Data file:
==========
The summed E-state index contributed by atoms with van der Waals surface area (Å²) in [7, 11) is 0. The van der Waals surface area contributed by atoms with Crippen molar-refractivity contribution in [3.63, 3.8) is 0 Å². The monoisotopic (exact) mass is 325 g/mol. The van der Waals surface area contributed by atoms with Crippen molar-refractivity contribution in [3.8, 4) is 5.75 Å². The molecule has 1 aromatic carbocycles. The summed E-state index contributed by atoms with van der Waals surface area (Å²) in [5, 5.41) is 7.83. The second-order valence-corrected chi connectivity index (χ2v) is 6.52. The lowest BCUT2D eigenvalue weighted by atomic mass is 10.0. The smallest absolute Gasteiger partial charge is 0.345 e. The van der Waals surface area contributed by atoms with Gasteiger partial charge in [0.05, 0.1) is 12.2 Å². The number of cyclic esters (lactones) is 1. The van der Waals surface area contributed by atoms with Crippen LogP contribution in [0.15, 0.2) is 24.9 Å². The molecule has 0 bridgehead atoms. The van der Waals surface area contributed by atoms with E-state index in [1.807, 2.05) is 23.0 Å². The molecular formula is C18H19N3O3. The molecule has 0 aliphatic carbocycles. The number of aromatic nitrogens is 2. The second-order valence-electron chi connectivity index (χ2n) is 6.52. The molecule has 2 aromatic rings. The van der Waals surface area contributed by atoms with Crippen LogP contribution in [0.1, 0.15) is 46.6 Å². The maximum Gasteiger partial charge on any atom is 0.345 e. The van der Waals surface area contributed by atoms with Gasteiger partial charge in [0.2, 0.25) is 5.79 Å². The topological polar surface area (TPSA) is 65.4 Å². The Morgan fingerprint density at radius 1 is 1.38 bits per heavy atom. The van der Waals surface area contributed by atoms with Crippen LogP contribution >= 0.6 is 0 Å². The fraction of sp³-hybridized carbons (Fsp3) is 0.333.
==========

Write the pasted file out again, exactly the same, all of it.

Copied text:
The summed E-state index contributed by atoms with van der Waals surface area (Å²) in [7, 11) is 0. The van der Waals surface area contributed by atoms with Crippen molar-refractivity contribution in [3.63, 3.8) is 0 Å². The monoisotopic (exact) mass is 325 g/mol. The van der Waals surface area contributed by atoms with Crippen molar-refractivity contribution in [3.8, 4) is 5.75 Å². The molecule has 1 aromatic carbocycles. The summed E-state index contributed by atoms with van der Waals surface area (Å²) in [5, 5.41) is 7.83. The second-order valence-corrected chi connectivity index (χ2v) is 6.52. The lowest BCUT2D eigenvalue weighted by atomic mass is 10.0. The smallest absolute Gasteiger partial charge is 0.345 e. The van der Waals surface area contributed by atoms with Gasteiger partial charge in [0.05, 0.1) is 12.2 Å². The number of cyclic esters (lactones) is 1. The van der Waals surface area contributed by atoms with Crippen LogP contribution in [0.15, 0.2) is 24.9 Å². The molecule has 0 bridgehead atoms. The van der Waals surface area contributed by atoms with E-state index in [1.807, 2.05) is 23.0 Å². The molecular formula is C18H19N3O3. The molecule has 0 aliphatic carbocycles. The number of aromatic nitrogens is 2. The second-order valence-electron chi connectivity index (χ2n) is 6.52. The molecule has 2 aromatic rings. The van der Waals surface area contributed by atoms with Crippen LogP contribution in [0.1, 0.15) is 46.6 Å². The maximum Gasteiger partial charge on any atom is 0.345 e. The van der Waals surface area contributed by atoms with Gasteiger partial charge in [0.2, 0.25) is 5.79 Å². The topological polar surface area (TPSA) is 65.4 Å². The Morgan fingerprint density at radius 1 is 1.38 bits per heavy atom. The van der Waals surface area contributed by atoms with Crippen LogP contribution >= 0.6 is 0 Å². The fraction of sp³-hybridized carbons (Fsp3) is 0.333.